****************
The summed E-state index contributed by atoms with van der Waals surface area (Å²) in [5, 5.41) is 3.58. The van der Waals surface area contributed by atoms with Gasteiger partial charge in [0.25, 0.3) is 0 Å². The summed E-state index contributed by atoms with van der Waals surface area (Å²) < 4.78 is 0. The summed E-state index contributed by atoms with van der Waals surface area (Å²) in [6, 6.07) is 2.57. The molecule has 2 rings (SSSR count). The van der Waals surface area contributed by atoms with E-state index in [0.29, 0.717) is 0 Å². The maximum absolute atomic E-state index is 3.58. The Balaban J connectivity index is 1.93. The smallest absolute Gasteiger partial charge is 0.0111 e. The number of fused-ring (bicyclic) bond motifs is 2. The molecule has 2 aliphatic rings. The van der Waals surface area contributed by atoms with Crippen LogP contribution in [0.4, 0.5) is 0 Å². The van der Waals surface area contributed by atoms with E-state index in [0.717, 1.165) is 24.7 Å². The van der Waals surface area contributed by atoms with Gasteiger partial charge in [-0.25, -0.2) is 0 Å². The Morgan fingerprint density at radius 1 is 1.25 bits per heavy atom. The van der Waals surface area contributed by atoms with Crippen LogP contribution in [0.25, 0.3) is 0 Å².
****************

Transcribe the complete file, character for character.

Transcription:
The summed E-state index contributed by atoms with van der Waals surface area (Å²) in [5, 5.41) is 3.58. The van der Waals surface area contributed by atoms with Gasteiger partial charge in [0.25, 0.3) is 0 Å². The summed E-state index contributed by atoms with van der Waals surface area (Å²) < 4.78 is 0. The summed E-state index contributed by atoms with van der Waals surface area (Å²) in [6, 6.07) is 2.57. The molecule has 2 rings (SSSR count). The van der Waals surface area contributed by atoms with E-state index in [0.29, 0.717) is 0 Å². The maximum absolute atomic E-state index is 3.58. The Balaban J connectivity index is 1.93. The smallest absolute Gasteiger partial charge is 0.0111 e. The number of fused-ring (bicyclic) bond motifs is 2. The molecule has 2 aliphatic rings. The van der Waals surface area contributed by atoms with Crippen LogP contribution in [0.4, 0.5) is 0 Å². The van der Waals surface area contributed by atoms with E-state index in [0.717, 1.165) is 24.7 Å². The van der Waals surface area contributed by atoms with Gasteiger partial charge in [-0.25, -0.2) is 0 Å². The Morgan fingerprint density at radius 1 is 1.25 bits per heavy atom. The van der Waals surface area contributed by atoms with Crippen LogP contribution in [0.25, 0.3) is 0 Å².